While Ehsani and Linnainmaa (2022a) and Arnott et al. (2021) find consistent evidence that 1-year stock momentum is largely driven by factor momentum, it remains an open question why stock returns reverse in the short-term, whereas monthly factor returns exhibit strong positive first-order autocorrelation. In a follow-up working paper, Ehsani and Linnainmaa (2022b) propose that residual momentum has additional components other than firm-specific momentum, namely omitted factor momentum and a betting-against-beta effect. The betting-against-beta effect stems from too flat security factor lines and can be illustrated with the example of CAPM residuals. If the security market line is too flat, high beta stocks earn negative alpha and low beta stocks earn positive alphas. Sorting by CAPM residuals is thus equal to a betting-against-beta sort. Ehsani and Linnainmaa (2022b) remove the betting-against beta effect by orthogonalizing the short-term stock residuals to the long-term betting against beta effect. This is done by regressing stock returns on factors over a time period over which returns display no momentum or reversals to estimate long-term alphas attributed to the betting-against-beta effect. After, they run a cross-sectional regression of short-term residuals on the long-term alphas. The residuals of this regression are the beta-neutral residuals. A momentum strategy sorting on these beta-neutral residuals yields an annual Sharpe ratio of 1.23, more than double the Sharpe ratio of 0.59 of a standard residual momentum strategy. Further, the beta-neutral strategies are less correlated to factor momentum. After analyzing autocorrelations of different order in factor returns and beta neutral residuals, the authors conclude that short-term reversal effects are purely firm-specific. In contrast, firm-specific momentum and factor momentum create the intermediate momentum effect.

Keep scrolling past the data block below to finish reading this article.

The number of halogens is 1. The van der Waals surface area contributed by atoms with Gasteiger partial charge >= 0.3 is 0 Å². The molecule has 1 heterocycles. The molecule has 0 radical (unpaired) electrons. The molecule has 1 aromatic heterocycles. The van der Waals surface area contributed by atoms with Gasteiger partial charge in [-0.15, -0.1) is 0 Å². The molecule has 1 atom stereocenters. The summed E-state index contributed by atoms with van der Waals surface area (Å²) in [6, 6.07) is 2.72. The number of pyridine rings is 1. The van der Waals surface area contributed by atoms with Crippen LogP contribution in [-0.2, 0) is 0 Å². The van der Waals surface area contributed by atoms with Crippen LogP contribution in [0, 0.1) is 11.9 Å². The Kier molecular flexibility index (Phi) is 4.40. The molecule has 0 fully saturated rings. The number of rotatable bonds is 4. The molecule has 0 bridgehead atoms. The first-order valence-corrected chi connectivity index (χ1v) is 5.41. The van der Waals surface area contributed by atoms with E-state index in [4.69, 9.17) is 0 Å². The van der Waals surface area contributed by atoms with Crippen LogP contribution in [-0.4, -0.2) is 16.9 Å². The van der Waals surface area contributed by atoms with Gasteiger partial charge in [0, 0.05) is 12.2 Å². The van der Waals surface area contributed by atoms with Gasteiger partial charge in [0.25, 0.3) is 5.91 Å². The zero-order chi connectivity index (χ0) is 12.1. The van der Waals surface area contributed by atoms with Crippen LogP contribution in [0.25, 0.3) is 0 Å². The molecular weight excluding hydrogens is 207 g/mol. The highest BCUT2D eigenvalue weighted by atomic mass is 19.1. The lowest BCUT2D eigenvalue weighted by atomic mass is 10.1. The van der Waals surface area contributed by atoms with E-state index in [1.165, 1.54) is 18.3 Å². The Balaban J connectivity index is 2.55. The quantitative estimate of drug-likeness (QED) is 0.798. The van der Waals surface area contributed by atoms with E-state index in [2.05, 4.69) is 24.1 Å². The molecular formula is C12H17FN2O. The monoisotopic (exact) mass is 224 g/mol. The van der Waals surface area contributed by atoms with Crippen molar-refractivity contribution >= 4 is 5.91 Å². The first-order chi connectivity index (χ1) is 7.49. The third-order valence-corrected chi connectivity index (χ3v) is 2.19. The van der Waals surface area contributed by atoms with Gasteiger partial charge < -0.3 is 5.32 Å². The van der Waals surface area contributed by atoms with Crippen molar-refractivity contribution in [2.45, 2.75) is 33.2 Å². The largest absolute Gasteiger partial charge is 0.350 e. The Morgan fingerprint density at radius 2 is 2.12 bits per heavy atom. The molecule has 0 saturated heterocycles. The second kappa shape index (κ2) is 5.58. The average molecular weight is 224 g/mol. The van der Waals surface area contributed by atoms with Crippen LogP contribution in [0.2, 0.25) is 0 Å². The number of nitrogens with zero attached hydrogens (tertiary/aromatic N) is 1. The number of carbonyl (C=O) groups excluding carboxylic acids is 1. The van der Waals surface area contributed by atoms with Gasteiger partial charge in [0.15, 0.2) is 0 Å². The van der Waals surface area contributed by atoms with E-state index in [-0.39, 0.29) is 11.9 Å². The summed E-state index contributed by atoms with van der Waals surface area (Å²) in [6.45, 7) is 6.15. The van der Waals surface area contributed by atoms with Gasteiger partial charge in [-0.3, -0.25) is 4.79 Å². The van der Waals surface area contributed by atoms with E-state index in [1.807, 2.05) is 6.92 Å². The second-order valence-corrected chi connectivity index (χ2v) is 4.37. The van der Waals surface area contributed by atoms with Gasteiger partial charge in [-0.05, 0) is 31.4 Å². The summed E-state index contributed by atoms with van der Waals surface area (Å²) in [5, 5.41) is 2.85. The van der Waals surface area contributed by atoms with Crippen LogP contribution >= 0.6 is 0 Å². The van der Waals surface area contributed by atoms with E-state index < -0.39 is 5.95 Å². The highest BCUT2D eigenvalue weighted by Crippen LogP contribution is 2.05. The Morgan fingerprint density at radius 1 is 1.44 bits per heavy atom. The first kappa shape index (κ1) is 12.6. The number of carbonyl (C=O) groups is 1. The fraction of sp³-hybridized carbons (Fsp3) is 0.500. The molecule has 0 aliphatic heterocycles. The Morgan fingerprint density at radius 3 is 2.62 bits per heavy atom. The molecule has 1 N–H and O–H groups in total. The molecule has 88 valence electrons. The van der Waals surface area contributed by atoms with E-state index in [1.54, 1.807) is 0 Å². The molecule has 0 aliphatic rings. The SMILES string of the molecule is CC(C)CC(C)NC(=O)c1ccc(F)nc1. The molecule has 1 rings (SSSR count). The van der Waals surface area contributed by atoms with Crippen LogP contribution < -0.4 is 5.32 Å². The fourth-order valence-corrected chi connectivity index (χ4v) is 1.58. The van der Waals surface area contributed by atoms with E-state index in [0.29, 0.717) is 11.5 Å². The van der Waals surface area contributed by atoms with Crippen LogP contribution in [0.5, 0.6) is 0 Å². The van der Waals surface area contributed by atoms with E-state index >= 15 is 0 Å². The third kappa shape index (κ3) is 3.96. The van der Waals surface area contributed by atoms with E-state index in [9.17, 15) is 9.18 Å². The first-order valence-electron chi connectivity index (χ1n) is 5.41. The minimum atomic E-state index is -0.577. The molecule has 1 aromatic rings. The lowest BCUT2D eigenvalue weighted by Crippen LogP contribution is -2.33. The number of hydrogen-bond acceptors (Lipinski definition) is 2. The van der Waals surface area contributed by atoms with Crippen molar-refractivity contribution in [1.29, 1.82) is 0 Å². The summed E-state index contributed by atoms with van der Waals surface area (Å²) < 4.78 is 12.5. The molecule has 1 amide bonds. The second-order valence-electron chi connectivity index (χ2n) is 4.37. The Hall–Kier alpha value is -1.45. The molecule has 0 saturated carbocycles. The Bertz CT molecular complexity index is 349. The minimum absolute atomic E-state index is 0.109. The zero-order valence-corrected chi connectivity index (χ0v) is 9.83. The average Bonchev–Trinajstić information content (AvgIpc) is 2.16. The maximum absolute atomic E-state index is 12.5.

## 5 Conclusion

Overall, there is general agreement in academia that momentum strategies yield robust and significant profits across various asset classes and around the globe. Moreover, the profits are robust to standard risk-factor adjustments and can be enhanced by various changes in the construction methodology. Improvements include isolating firm-specific returns from factor-exposure, scaling position with the inverse of ex ante volatility, or lagging the formation period to calculate past returns.

However, the origin of momentum is still debated. While both risk-based and behavioral-based models provide reasonable arguments for the existence of firm-specific momentum, new findings on the existence of industry momentum and factor momentum lack theoretical foundation.

Another open question is the extent to which momentum in stocks is driven by an exposure to systematic risk factors or to industry factors, which themselves exhibit serial correlation. Ehsani and Linnainmaa (2022a) and Arnott et al. (2021) find that factor momentum subsumes both stock momentum and industry momentum. Nonetheless, because factor returns exhibit strong first-order autocorrelation, a pure factor-driven stock momentum conflicts with short-term reversals.

To provide answers, future research faces the difficult task of isolating firm-specific returns from returns that arise from factor risk exposure. This is even more demanding in light of a vast zoo of potentially priced risk factors, and in light of time-varying factor exposures.

To summarize, momentum was one of the most prominent topics in financial research over the last three decades, and recent findings on the commonality in momentum effects present fruitful grounds for future prominence.

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## Acknowledgements

The author thanks an anonymous referee as well as Prof. Dr. Manuel Ammann, Prof. Dr. Markus Schmid, and discussants at the “Topics in Asset Management” PhD seminar of the University of St. Gallen for their helpful suggestions.

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Wiest, T. Momentum: what do we know 30 years after Jegadeesh and Titman’s seminal paper?.
*Financ Mark Portf Manag* **37**, 95–114 (2023). https://doi.org/10.1007/s11408-022-00417-8

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DOI: https://doi.org/10.1007/s11408-022-00417-8

### Keywords

- Momentum
- Asset pricing
- Factor momentum
- Industry momentum
- Commonalities
- Residual momentum
- Behavioral finance